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Factory Tour

A bit of fabric softener is added to the dye bath, to break in the fibers.

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Factory Tour

A “lab dip” is our first step in developing a new color. The dyes shown here are already diluted to the proper intensity for color testing a single small piece of fabric in a beaker. After dyeing, the fabric undergoes a rinsing process and then into the dryer.

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Factory Tour

These black-and-white striped T-shirts will be over-dyed, so the white stripes become pink or red or deep blue. We also over-dye floral and geometric patterns, giving the prints added richness and interest.

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Factory Tour

Natural shell buttons are a Cut Loose favorite in Spring and Summer, on pants, shirts, jackets, and dresses.

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Factory Tour

A sample sewer puts a finishing touch on a top she’s made.

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Factory Tour

At any given time, roughly 2000 rolls of fabric are on hand in the warehouse — many whites and a few prints. Once a fabric is selected for a specific style, it is cut and sewn into various sizes. Garment-dyeing in the seasonal palette will be the final step, as orders are received from boutiques.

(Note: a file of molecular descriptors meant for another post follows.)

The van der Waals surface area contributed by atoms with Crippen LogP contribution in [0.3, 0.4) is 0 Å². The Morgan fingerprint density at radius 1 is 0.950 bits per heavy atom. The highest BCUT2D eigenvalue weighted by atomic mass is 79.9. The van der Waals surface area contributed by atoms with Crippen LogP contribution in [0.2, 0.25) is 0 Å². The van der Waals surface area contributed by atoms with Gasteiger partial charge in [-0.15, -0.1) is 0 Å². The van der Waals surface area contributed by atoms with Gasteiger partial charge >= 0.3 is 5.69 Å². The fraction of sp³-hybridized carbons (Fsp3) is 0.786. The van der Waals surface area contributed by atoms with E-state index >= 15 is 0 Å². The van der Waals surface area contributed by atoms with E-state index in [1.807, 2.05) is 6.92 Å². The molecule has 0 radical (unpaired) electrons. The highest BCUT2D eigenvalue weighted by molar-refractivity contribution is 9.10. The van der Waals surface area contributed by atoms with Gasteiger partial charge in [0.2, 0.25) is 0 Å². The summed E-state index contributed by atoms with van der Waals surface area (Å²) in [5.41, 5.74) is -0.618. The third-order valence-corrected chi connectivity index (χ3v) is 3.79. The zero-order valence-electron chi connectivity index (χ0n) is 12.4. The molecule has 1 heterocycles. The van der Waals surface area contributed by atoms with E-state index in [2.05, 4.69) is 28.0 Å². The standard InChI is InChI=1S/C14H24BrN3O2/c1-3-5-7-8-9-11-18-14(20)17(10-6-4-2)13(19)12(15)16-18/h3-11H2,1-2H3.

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Factory Tour

The sample cutter uses a small electric scissors to cut pattern pieces for a sample sewer.

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Factory Tour

Swatches show how seasonal colors look on all the different fabrics. Because garments are sewn and then dyed, a boutique can customize each season’s selection by ordering pieces in colors most popular with their customers.

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Factory Tour

Our color library includes the color recipe for every swatch. The formula provides the percentages for dyeing different volumes of garments (by weight) to our standard intensity and color saturation.

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Factory Tour

The inspiration board takes shape over several weeks, as ideas from images, fabrics, trims and trend resources evolve into a plan for the next season’s line.